Korean soy-braised beef (jangjorim).
It took me a long time to learn this, but consistently (sometimes frustratingly) low heat and a long, long simmering time are key to tender braised beef. Something magical happens after the second hour, I swear. If you’re in a rush, this is fine for serving after one hour, but it’s incomparably good at two or three and only gets better with time. It also keeps wonderfully in the fridge for at least three to four days (plus the flavor will improve overnight) and will freeze for up to 3 months.
- 2 lbs flank steak, sliced against the grain into cubes
- 1 large onion, sliced
- 3 to 4 Korean green chili peppers, whole for less spicy and sliced for more (see Notes for substitutions)
- 1 jalapeno, sliced (optional, for extra heat)
- 1/2 to 3/4 cup soy sauce
- 3 to 4 tbsp brown sugar
- 1 1/2 tbsp coarsely ground black pepper
- about 4–6 cups water (or enough to cover the beef)
- 1/3 cup whole garlic cloves, peeled and smashed (see Notes)
- 3 to 4 eggs (see Notes)
- Place the cubed beef in a 4 or 5-quart Dutch oven or stockpot with the onion, Korean peppers, jalapeno, soy sauce, brown sugar, black pepper, and enough water to fully submerge the meat. Turn the heat to low and cover. Simmer on low heat only for at least two hours, but ideally three or more, or until meat falls apart easily when a fork is inserted. That’s it!
Many recipes call for parboiling the beef to remove impurities and adding the braising broth later — I didn’t see a huge difference in taste or quality by doing it all at once, so I omitted that step for simplicity’s sake.
Don’t worry if the stew seems like it’s taking forever to heat up or boil. The less it simmers, the better. If you want to shave a few minutes off the cooking time, you can start by heating it over medium heat for a few minutes, just until the liquid is almost hot but not boiling, then reduce to low heat.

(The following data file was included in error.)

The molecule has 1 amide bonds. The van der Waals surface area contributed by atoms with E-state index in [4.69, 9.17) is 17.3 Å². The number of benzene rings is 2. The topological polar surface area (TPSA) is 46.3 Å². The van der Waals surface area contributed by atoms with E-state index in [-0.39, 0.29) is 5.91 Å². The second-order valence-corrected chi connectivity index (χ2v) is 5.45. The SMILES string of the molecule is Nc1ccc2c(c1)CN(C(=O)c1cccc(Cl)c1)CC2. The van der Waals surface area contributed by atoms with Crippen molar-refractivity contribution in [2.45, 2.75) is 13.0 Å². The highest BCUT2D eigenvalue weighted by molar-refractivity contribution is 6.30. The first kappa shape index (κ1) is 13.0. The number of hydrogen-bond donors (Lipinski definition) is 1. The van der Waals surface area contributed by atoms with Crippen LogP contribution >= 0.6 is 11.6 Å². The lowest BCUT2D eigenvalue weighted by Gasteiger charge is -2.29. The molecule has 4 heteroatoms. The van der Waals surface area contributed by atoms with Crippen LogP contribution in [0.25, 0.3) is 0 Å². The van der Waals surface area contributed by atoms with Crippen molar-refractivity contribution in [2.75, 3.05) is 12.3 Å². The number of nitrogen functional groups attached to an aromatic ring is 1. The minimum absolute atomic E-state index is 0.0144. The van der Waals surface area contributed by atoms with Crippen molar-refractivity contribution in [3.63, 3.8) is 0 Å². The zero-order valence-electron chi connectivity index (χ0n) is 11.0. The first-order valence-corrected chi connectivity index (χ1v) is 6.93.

Korean gochu peppers are generally milder and sweeter than jalapenos. If you can’t find them, Anaheim peppers would be a similar substitute; Italian long hot green peppers also work well. Alternatively, you could just use less jalapenos, one sliced and one or two whole. In addition, since it’s hard to tell sometimes how spicy peppers will be, I generally start conservatively and add a few more slices of jalapeno or a few more peppers about halfway through cooking if it’s too mild.
On that note, I find that these stews tend to vary in how much seasoning they need each time I make them, so in any case, it might be a good idea to taste the braising liquid (not the beef) about an hour in, or when the meat is fully cooked but still tough. If bland, add more soy sauce and pepper; if too spicy, add a bit of sugar and remove peppers; if too salty, remove some broth and add water.
Some versions of jangjorim add garlic or kombu for more flavor; you can do that if you like! Finally, you can also add a few eggs near the end, which soak up the stew flavor really nicely. To cook the eggs, add them (unshelled) to the pot about 15-20 minutes before the stew is done. Let simmer for 10 minutes, then remove and tap the shells with a knife or spoon to create cracks (like this post) and return to the broth until ready to serve.